Kid Centrifuge is a rock band with dreams no bigger than other rock bands: ho-hum, tour and get signed and be famous and change the universe. Alas, unlike their rock-music forebears, our heroes live in a world that has largely moved on to techno, dance and pop. Yes, the music industry is still littered with double-crossers and backbiters, but now they're looking for DJs, and maybe guitar champions need no longer apply. So the kids tilt against the same old windmills musicians have battled forever, but with a suspicion that the same old animating dream - all you need is a guitar and a great song and you'll make a million bucks - is dead.
That gives their grass-roots aspirations more than a little desperation, and bad decisions ensue.
War On Sound gets inside its four featured musicians - Amanda, the singer; Sebastian, the guitarist; Kate, the drummer; and Scott, the bass player and angsty piloting force - the way Don DeLillo did in Great Jones Street and Roddy Doyle did in The Commitments. These talented kids wage war, blinkers in place, faith challenged...they have big success and big failure, and they keep playing. War on Sound is by turns hilarious and profound, and illuminates the contemporary music scene better than any recent novel.
©2016 Christopher Harris (P)2016 Christopher Harris
Trenchant, poignant, true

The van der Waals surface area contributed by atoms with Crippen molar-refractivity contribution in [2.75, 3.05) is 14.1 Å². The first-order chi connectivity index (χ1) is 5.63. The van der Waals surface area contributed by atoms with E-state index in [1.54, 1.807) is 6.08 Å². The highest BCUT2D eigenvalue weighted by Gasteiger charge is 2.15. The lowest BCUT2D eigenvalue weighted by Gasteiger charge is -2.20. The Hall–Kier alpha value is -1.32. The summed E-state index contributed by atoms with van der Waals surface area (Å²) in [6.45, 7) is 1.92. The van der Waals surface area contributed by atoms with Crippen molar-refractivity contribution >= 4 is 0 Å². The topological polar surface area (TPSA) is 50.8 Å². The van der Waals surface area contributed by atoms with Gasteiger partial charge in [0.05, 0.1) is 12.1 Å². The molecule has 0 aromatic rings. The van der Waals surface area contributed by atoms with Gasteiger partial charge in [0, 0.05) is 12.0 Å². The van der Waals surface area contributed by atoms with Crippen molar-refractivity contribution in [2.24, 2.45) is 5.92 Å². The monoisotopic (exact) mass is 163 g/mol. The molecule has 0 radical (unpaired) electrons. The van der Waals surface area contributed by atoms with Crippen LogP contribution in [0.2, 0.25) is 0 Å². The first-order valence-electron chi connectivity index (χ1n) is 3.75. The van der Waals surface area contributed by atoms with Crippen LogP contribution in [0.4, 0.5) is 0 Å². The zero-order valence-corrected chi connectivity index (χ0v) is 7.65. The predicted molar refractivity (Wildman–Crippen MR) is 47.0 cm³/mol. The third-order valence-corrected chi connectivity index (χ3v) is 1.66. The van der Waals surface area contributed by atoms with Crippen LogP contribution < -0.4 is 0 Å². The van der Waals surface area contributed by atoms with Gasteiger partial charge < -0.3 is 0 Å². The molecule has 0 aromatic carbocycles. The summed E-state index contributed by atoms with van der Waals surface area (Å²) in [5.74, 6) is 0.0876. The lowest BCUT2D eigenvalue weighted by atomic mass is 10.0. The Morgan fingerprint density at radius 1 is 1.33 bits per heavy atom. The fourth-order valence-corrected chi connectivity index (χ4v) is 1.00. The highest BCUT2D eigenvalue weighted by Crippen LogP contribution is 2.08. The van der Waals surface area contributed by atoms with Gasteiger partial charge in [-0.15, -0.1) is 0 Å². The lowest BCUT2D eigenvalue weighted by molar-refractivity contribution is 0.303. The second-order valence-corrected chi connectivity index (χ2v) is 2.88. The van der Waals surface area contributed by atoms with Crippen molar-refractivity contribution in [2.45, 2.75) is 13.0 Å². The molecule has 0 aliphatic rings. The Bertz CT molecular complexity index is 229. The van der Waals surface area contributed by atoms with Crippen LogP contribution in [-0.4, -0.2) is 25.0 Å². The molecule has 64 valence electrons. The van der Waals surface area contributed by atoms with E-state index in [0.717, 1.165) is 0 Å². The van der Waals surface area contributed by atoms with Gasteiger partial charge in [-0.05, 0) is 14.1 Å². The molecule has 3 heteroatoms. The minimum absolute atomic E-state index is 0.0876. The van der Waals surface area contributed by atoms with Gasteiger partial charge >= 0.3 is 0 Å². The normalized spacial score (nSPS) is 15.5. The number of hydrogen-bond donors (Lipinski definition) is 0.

Mr. Harris made a detailed look at the demise of a great American art form, while working in another, and it doubles as a timely look back at our recent past, the acceleration of technology and distance between us, how they add to the economic and cultural anxiety we feel, against a backdrop of perma-war and terror. And it is very funny and well-read. Highly recommended for anyone who cares too much about music.
This really captures the emotional roller coaster of a stuggling band trying to make it in a dying industry. A+ character development and story telling. Good work Mr. Harris!
I highly recommend the book as well as all Chris Harris's work. It made my drives to and from work as well as other down time much more enjoyable.
People, Music, Growth
The character development; particularly the reactions of different people experiencing the same situations.
I completed the book on my way to work this morning. It was excellent. I typically have two hours a day commuting, for a total of ten hours per week, in which I can listen/read for pleasure. I listened to the nearly 20 hour audiobook in less than one. It was so good that I listened to it at any available moment.
Elements I particularly enjoyed are, in no order, the scenes Harris painted in each location as if he had lived in those places, the reaping of seeds sowed earlier in the book, the tying of his timeline to the real world events happening around the characters, and the individual perceptions and reactions of each of the characters to the same circumstances, particularly when it involved their reactions to each other's actions and behaviors. They could be so sure they were interpreting a thought or a gesture one way, and of course they would be completely wrong, as we so often are.
One of the most memorable scenes for me involved one of the characters encounter with a personal hero of hers and the strange day they had together.
The book really made me think about the past choices I have made regarding my own career and should I have gone "corporate".
This book is excellent from start to finish and is a novel for both music and non-music lovers. The author reads the book which makes you feel even more connected to the story. While the details may not be the same, it is a story we can all relate to about the choices we make and where they lead us.
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